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JCMA Current Exhibitions


September 20 - November 3

Jacob Lawrence: Three Series of Prints

Inspired by the pride in African American identity that the Harlem Renaissance fostered, Jacob Lawrence produced, at the age of 23, his first major series,The Migration of the Negro. In 60 panels he depicted the movement north of hundreds of thousands of African Americans fleeing the racism and poverty of the American South. That series propelled Lawrence into the “mainstream” of the art world. For over 50 years, until his death in 2000, his paintings documented, dramatized, and celebrated the human “capacity to struggle.” His subject matter ranged from Harriet Tubman, to the Haitian leader Toussaint L’Ouverture, to the civil rights movement—and to the quieter heroism he’d witnessed every day in the Harlem working-class community. Lawrence’s visual language is known for its boldness of pattern, simplified shapes, and emotional directness. In the 1970s he began to reproduce his paintings through silk-screening and otherprinting techniques. The museum is proud to present in this exhibition three series of these prints, including his Genesis series, which draws on Lawrence’s boyhood memories of the passionate sermons heard in the Abyssinian Baptist Church in Harlem, and of the power of these sermons to join people together. This exhibition is on loan from Landau Traveling Exhibitions.


Jacob Lawrence, GENESIS Series: No. 5;

Jacob Lawrence, GENESIS Series: No. 5: “And God created all the fowls of the air and fishes of the seas,” silk-screen print, 1990, 19 5/8 x 14 3/8''. Image courtesy of Landau Traveling Exhibitions.

November 15 - February 23

Monika Malewska: Counterpoise

This exhibition showcases the work of Monika Malewska, who joined the department of art and art history at Juniata in 2006 as assistant professor of fine arts. Malewska’s work has been characterized as postmodernist, “which might,” she says, “mean many things,” reliance on contradiction, for one. Malewska "embraces” art history and at the same time likes “to have fun with it, to turn it upside down.” Her paintings blur boundaries between traditional genres like still-life and narrative. They further blur boundaries between what are considered “high” and “low” forms of art. They rely on seductive, bright colors and on “playful, sweet images” to entice the viewer. But then, in the ways that familiar subjects are posed and juxtaposed, they suggest darker qualities and meanings: unease, manipulation, the insidiousness of our “culture of consumption.” Yet always with a lightness of touch, Malewska works with layers of thinly-applied oil paints, and various glazes, to create luminous soft-focused surfaces for her paintings. Malewska refers to her work as “a psychological push and pull.” And “full of contradiction,” like life. The museum is pleased to introduce this compelling painter to the community.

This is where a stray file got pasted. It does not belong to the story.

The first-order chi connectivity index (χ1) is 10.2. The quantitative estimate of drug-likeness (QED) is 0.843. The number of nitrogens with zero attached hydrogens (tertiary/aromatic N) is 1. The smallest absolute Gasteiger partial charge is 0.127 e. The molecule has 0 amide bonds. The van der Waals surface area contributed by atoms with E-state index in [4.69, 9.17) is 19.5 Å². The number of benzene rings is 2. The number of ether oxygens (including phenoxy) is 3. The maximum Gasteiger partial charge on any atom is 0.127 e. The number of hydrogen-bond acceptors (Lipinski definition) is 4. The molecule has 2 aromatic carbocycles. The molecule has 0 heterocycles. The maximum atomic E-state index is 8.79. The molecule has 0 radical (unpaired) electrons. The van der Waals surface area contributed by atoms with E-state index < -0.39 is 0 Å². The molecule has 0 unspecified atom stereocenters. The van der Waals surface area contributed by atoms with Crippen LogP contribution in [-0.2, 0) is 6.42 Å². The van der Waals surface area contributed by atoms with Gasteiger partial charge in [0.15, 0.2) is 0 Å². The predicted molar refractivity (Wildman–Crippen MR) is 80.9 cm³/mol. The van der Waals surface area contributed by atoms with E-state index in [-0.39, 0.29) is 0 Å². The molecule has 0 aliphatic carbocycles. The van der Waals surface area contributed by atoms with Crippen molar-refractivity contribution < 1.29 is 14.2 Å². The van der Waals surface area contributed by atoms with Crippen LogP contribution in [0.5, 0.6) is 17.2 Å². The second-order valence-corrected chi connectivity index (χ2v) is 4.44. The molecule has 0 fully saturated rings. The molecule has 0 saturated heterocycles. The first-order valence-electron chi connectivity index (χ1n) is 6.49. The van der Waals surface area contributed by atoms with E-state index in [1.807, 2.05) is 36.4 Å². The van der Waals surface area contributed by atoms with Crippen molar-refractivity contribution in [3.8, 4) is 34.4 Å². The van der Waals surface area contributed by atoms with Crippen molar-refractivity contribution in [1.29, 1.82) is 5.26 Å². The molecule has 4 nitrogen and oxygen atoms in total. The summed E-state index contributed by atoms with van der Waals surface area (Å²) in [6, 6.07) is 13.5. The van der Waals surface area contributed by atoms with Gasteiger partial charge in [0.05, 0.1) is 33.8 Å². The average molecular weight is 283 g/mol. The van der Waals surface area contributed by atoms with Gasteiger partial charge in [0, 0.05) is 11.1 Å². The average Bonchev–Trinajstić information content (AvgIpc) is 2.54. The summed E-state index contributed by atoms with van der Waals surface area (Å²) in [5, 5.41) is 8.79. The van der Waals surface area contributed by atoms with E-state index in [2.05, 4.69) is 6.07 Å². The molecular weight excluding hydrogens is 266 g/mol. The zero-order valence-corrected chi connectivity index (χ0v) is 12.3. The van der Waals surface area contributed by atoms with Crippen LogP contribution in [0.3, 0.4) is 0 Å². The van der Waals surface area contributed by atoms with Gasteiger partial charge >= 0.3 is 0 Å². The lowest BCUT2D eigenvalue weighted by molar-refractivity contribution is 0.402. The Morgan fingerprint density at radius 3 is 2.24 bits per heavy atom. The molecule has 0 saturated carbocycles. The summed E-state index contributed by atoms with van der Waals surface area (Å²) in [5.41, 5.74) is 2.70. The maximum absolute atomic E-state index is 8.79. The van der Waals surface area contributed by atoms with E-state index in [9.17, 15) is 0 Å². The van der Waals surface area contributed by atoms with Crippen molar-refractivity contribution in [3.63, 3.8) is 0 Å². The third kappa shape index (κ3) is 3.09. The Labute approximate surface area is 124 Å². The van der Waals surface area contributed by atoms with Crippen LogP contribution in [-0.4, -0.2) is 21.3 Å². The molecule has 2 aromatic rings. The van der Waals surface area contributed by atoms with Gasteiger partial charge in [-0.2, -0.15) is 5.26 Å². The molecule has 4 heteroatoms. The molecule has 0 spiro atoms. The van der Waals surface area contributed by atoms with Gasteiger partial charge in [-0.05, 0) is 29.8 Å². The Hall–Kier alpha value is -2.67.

Monika Malewska, Pillsbury Doughboy and Barbie

Monika Malewska, Pillsbury Doughboy and Barbie, oil on panel, 2005, 8 x 10''. Image courtesy of the artist.

March 13 - April 5

Student Exhibition

This annual event showcases work by Juniata students working under the direction of Sandy McBride, Monika Malewska, and Bethany Benson. The show, selected by the fine arts faculty in conjunction with museum staff, showcases the artistry and skill of Juniata students and will include paintings, ceramics, photographs, digital photographs, and works on paper. In addition, as the Fine Arts program at Juniata continues to grow, an expanded range of courses will be offered during the 2007– 2008 academic year and this year’s exhibition will feature mixed-media sculpture in addition to a variety of three-dimensional artwork.


Student Exhibition 2007

Installation of previous Student Exhibition depicting the variety of media in which students work. Juniata College Museum of Art

April 17 - September 6

The Color Prints of George Baxter

George Baxter (1804-1867), a British printmaker trained as a lithographer and engraver, patented a process in 1835 to produce color prints using oil based inks. The Baxter Process, as it was known, was laborious and time consuming, requiring a separate engraving block for every color found in the print, each aligned with meticulous perfection. Baxter’s works initially appeared as book illustrations and he quickly became interested in providing inexpensive prints for popular sale, catching the attention not only of the masses, but also of Queen Victoria and Prince Albert, who commissioned him on several occasions. The Color Prints of George Baxter was developed from the permanent collection of the Juniata College Museum of Art and showcases a wide range of Baxter’s artistry, including selections from his Missionary Prints, a series inspired by his work for several missionary societies between 1838 and 1847 and published by subscription only. Additionally, this exhibition will highlight Baxter’s interest in and illustrations of contemporary events; his images can be found on playing cards, needle boxes, handkerchief boxes and music sheets.




George Baxter, Puss Napping

George Baxter, Puss Napping, oil color lithograph, c. 1840s, 4 3/8 x 6 1/4''. Worth B. Stottlemyer Collection.